Comedians are loath to follow a better act. But musicians not so much. Definitely not academics. Why?
- Comedy is more vertically differentiated. It’s really funny, just a little funny, or not funny. The subject matter adds another dimension but that’s not so important for the ultimate impact. Music is more horizontally differentiated. So the opening act can be really good at what they do, but you can still please the audience if you’re not quite as good but do something different. On this score academics are more like musicians.
- Laughs are physical. You only have so many of those to give in a night. Wheras good music has the effect of putting you in a mental state that makes you more receptive to even more music. Here academic talks are more like comedy. The audience gets taxed.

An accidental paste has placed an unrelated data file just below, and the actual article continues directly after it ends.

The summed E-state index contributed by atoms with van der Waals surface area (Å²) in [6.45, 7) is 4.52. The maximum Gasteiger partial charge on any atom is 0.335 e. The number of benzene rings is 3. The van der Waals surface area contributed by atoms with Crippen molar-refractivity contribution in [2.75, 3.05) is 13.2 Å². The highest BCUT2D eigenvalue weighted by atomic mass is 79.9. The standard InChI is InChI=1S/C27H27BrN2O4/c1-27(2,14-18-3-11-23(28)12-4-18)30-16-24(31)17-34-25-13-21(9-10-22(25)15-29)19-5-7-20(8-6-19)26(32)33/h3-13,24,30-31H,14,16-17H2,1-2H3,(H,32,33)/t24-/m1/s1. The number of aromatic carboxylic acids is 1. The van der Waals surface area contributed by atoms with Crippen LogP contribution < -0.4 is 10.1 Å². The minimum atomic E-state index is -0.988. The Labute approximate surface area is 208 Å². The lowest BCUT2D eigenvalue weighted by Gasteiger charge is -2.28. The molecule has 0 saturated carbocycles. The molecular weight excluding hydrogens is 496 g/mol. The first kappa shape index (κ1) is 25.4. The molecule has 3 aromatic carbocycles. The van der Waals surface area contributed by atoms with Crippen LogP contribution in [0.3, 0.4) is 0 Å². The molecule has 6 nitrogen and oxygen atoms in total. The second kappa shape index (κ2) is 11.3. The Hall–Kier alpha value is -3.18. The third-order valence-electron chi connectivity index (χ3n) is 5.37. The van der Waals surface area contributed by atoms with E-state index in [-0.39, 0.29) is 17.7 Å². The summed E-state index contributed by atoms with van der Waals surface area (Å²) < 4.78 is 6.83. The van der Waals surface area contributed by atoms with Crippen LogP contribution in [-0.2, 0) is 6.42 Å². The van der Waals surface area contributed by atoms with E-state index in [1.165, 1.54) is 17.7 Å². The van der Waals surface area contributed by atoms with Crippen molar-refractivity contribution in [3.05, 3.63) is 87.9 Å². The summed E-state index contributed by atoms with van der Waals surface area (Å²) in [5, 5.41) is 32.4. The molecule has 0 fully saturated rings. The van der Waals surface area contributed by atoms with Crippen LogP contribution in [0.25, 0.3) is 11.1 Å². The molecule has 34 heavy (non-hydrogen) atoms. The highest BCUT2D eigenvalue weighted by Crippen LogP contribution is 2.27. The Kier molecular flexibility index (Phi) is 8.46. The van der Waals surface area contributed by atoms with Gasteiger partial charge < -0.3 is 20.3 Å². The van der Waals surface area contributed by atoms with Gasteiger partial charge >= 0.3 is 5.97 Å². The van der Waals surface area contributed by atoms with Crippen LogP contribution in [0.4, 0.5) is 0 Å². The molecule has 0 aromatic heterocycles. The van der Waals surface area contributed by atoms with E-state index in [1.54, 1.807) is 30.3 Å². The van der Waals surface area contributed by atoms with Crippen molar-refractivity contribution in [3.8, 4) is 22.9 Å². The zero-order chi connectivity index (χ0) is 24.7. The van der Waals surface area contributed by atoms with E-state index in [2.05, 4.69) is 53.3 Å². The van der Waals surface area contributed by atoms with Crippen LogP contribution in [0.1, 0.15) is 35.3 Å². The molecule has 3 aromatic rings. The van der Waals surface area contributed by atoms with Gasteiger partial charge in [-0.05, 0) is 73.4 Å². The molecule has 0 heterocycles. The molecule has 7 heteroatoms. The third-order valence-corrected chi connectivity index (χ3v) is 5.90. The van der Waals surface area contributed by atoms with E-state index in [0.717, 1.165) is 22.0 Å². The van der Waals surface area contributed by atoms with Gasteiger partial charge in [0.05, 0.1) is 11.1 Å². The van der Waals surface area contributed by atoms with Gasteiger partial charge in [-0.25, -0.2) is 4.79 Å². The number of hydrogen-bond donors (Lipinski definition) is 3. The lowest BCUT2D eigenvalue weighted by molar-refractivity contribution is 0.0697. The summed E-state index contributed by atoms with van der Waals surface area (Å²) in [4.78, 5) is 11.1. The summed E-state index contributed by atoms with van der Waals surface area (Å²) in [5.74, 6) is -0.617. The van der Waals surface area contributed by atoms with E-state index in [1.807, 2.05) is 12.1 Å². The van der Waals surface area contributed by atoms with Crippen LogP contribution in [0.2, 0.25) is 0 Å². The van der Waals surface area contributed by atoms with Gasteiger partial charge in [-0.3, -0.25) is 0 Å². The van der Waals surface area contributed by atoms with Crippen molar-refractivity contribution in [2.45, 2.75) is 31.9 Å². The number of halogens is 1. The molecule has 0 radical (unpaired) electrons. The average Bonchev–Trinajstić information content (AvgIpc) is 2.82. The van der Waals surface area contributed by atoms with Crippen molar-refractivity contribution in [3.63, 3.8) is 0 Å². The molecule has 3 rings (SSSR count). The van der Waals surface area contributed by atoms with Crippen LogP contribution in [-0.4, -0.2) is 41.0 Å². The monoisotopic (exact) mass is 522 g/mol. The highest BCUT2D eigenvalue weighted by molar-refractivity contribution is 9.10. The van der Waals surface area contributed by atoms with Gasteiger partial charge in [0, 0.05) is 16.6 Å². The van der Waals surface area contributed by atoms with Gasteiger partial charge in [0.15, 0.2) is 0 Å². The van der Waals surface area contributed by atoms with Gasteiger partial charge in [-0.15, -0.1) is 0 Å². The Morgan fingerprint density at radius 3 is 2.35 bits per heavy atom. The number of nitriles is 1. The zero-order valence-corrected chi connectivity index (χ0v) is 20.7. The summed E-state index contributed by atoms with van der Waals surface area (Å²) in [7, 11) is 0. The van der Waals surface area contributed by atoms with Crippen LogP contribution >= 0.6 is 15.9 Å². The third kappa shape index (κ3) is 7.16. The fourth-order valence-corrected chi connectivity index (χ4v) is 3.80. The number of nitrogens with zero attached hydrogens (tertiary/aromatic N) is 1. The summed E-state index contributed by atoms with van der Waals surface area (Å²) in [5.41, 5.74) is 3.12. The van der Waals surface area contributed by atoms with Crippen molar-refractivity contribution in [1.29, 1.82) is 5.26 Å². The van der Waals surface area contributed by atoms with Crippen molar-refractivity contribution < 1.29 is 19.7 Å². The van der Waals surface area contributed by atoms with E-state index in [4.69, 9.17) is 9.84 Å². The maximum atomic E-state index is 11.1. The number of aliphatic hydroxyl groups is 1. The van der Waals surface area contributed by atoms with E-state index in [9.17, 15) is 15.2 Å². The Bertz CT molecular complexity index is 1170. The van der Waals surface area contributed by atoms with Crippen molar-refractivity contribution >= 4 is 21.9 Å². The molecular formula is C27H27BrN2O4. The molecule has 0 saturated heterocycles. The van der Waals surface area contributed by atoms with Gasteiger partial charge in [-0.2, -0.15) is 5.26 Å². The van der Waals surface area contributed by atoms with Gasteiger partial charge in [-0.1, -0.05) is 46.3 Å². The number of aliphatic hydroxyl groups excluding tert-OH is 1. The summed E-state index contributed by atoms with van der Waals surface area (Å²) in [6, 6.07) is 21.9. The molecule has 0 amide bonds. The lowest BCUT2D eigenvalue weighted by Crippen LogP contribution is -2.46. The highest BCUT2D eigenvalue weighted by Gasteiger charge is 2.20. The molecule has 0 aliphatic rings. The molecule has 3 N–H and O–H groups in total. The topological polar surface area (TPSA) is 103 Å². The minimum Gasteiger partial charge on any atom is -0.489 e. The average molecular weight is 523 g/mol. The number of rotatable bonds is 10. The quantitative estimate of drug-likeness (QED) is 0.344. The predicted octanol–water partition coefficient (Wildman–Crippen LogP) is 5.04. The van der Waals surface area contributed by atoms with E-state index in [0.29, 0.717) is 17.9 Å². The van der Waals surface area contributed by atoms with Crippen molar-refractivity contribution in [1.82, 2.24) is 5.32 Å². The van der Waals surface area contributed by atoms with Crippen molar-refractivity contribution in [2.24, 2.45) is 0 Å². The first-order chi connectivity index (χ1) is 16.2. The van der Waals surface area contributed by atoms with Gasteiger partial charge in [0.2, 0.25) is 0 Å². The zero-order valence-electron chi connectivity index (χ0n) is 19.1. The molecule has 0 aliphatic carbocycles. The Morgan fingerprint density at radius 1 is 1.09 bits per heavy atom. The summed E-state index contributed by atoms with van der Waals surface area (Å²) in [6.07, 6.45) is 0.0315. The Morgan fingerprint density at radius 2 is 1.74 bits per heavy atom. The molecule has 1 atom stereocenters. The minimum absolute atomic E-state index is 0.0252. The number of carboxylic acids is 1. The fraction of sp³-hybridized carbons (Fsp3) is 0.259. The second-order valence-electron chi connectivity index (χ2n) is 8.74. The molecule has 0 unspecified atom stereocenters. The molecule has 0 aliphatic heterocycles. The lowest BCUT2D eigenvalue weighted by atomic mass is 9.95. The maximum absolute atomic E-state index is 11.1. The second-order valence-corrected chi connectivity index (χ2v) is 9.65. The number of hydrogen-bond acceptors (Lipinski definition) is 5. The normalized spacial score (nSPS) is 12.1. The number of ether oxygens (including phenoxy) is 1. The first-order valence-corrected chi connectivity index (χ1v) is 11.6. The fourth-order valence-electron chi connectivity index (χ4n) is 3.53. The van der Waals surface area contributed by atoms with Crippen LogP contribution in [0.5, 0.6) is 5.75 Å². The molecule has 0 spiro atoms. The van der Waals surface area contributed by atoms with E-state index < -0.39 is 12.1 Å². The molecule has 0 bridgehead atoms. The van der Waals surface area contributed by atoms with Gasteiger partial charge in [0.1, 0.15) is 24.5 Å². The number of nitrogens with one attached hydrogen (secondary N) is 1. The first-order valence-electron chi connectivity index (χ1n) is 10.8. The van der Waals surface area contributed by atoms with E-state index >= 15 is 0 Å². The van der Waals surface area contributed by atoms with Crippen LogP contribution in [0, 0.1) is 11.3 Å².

- Headlining musicians always degrade the quality of the opening act by giving them less stage space and limited lighting and other effects. In large conferences academics do the same thing by distinguishing the “plenary” talks from the rest. (Get this: in Istanbul this summer I am giving a semi-plenary talk.) There is no obvious way to do this for comedy.
- Music is played by groups, comedians are always solo. Somehow the head-to-head comparison is less exact for groups. Solo singers are probably more reluctant to follow better singers than groups are when following other groups. Academics get to blame their backstage co-authors.